During the holiday season, even those of us who already love cooking seem to expend a little more effort making meals for friends. To me, there is nothing that says "made with love" than homemade dinner rolls on a holiday table. The aroma of just-baked bread in the kitchen on Christmas morning is as wonderful as any fresh-cut Christmas tree--spoken like a true food fan. I have a big collection of buns, rolls, and breads (to be revealed in Ballantine's THE GREAT BIG BOOK OF SIDE DISHES next fall), but these fluffy potato have rolls become my favorite, and they will riding shotgun with my baked ham this year. Take a look at this tall beauty...Read on to find out why potato rolls are so wonderful. (Photo by Ben Fink.)
Fluffy Potato Rolls
Makes 1 dozen
Serve with just about any roast or stew, from beef to chicken, as part of a buffet or barbecue
Prep Time: 15 minutes
Rising Time: About 2½ hours
Cooking Time: 40 minutes
Make Ahead: The rolls can be baked up to 8 hours ahead and served the same day, or frozen in airtight bags for up to 1 month.
When I tell you that these are the fluffiest, lightest rolls on earth, I mean it. Cooked potatoes replace some of the flour, which reduces the gluten to increase the rolls’ tenderness. I don’t make them for every dinner party only because sometimes I don’t have the time to make the mashed potatoes. You’ll see recipes that use leftover or instant mashed potatoes, but don't be deceived—these big rolls are best with freshly cooked spuds.
1 medium baking potato, such as russet, peeled and cut into 1-inch chunks
¼ cup sugar
5 tablespoons unsalted butter, melted and cooled to tepid
1 large egg, at room temperature
One ¼-ounce package instant (quick-acting or bread machine) yeast (2¼ teaspoons)
1½ teaspoons fine salt (table or plain, not kosher)
3 1/4 cups (465 grams) unbleached bread flour, as needed
Softened butter, for the bowl and baking dish
2 tablespoons unsalted butter, melted and cooled to tepid, for brushing the rolls
1. Put the potato chunks in a small saucepan and add enough cold water to cover by 1 inch. Bring to a boil over high heat. Reduce the heat to medium and cook at a brisk simmer until the potatoes are tender, 15 to 20 minutes. Strain in a wire sieve over a bowl, reserving the cooking water. Rub the potatoes through the sieve into a bowl. Measure ½ cup of cooked potatoes and 2/3 cup of cooking water, discarding the remaining potatoes and water.
2. To make the dough in a stand mixer: Pour the reserved cooking water and potatoes into the bowl of a heavy-duty stand mixer (or a large bowl). Add the sugar, melted butter, egg, yeast, and salt. Fit the mixer with the paddle attachment. On low speed, gradually add enough flour to make a dough that cleans the sides of the bowl. Change to the dough hook. Mix on medium-low speed until the dough is soft, supple, and elastic, occasionally pulling the dough down as it climbs up the dough hook, about 8 minutes.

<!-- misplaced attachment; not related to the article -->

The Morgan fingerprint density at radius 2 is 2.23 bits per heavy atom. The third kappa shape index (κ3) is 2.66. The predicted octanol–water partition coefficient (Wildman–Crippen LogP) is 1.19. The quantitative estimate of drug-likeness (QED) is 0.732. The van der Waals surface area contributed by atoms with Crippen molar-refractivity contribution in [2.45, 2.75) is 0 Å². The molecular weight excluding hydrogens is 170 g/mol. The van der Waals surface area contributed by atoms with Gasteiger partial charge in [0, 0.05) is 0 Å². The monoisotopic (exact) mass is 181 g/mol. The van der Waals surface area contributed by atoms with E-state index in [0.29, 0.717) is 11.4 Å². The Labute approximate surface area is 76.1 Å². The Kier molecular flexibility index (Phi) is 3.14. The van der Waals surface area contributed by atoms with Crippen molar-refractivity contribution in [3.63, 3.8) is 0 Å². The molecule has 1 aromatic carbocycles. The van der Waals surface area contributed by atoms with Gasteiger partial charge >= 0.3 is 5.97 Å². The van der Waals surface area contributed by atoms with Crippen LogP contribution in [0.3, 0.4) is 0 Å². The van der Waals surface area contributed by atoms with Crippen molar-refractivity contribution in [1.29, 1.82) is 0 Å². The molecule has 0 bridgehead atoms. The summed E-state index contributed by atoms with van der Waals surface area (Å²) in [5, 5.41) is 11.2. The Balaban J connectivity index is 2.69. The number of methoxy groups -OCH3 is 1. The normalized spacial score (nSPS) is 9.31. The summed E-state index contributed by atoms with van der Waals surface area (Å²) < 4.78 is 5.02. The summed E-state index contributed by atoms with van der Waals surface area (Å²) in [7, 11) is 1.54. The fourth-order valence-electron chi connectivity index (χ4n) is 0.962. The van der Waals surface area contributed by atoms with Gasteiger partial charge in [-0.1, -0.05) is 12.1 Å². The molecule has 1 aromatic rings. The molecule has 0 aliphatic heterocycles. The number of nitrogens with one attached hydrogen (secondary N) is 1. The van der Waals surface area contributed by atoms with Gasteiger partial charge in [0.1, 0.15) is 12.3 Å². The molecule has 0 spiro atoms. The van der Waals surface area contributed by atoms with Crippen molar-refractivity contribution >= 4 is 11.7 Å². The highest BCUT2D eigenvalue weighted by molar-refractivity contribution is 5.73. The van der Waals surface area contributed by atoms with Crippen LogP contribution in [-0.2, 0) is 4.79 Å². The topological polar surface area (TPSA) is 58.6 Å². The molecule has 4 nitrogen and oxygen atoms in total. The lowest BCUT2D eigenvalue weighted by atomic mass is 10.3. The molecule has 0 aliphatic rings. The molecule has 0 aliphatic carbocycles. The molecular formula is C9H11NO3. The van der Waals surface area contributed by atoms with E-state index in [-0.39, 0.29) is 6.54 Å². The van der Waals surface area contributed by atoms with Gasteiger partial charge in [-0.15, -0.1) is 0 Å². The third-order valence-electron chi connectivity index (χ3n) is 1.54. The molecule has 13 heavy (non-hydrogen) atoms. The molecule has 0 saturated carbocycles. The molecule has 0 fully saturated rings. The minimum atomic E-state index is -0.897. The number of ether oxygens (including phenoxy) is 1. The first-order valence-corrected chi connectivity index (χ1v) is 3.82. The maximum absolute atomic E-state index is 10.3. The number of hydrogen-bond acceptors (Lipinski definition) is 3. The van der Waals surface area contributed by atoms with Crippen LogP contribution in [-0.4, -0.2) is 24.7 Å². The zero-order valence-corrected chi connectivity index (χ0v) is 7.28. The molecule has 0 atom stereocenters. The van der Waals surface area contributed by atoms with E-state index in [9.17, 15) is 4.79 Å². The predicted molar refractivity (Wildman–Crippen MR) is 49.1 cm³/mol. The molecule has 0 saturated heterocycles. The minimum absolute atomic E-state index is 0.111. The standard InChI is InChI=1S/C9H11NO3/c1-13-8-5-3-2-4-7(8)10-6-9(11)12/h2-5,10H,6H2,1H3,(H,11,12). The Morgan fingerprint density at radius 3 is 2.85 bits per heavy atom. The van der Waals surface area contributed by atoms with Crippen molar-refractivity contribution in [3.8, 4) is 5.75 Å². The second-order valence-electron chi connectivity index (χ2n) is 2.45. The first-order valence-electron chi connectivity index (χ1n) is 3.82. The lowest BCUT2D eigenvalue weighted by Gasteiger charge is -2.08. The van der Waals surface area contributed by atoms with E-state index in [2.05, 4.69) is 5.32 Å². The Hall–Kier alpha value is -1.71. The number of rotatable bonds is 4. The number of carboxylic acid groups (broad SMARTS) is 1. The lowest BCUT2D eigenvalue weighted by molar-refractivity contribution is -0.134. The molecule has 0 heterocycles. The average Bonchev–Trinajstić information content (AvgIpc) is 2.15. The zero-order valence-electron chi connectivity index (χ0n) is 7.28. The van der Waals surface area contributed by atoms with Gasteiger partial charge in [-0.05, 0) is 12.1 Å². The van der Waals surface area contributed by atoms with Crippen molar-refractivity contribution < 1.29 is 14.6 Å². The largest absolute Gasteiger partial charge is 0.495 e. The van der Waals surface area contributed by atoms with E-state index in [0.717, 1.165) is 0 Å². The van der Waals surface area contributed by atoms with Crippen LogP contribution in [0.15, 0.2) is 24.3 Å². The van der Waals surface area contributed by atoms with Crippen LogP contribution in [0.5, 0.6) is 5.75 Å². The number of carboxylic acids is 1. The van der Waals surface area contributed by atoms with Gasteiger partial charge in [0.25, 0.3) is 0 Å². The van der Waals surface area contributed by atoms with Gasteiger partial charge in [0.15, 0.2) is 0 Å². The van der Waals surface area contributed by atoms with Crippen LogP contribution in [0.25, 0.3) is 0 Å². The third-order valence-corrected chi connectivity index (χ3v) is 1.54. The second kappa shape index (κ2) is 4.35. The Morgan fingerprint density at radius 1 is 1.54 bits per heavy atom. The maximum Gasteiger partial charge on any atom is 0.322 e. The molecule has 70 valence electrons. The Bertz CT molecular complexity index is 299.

To make the dough by hand: Pour the reserved cooking water and potatoes into a large bowl. Stir in the sugar, melted butter, egg, yeast, and salt. Gradually stir in enough flour to make a dough that is too stiff to stir. Turn out the dough to a floured work surface. Knead, adding more flour as needed, to make a soft, supple dough, about 10 minutes. The dough will be somewhat tacky, but do not add too much flour. If the dough does not stick excessively to the work surface, then it has enough flour. Generously butter a medium bowl. Add the dough to the bowl, turn to coat with the butter, and leave smooth side up. Cover the bowl tightly with plastic wrap. Let stand in a warm place until doubled in volume, about 1 1/2 hours.
3. Generously butter a medium bowl. Add the dough to the bowl, turn to coat with the butter, and leave smooth side up. Cover the bowl tightly with plastic wrap. Let stand in a warm place until doubled in volume, about 1 1/2 hours.
4. Butter an 11 ½ X 8 X 2-inch baking pan. Cut the dough into 12 equal portions. (If you have a kitchen scale, weigh the ball of dough and divide the weight by 12. Each ball will weight about 79 grams.) Shape each dough portion into a taut ball. Place the balls, spaced evenly apart with the smooth sides up, in the baking pan. Cover the dish loosely with plastic wrap and let stand in a warm place until the balls have almost doubled in volume, about 45 minutes.
5. Position a rack in the center of the oven and preheat the oven to 350ºF.
6. Brush the the tops of the balls with melted butter, reserving the remaining butter. Bake until the rolls are golden brown, 25 to 30 minutes. Brush the hot rolls with the remaining butter. Let stand for 10 to 30 minutes. Serve warm. (The rolls can be cooled, wrapped in aluminum foil, and stored at room temperature for up to 8 hours. Reheat, wrapped in the foil, in a preheated 375ºF oven until hot, about 10 minutes. Or freeze the rolls in a plastic storage bag for up to 1 month. Thaw and reheat the frozen rolls before serving.)
Categories: Dinner Rolls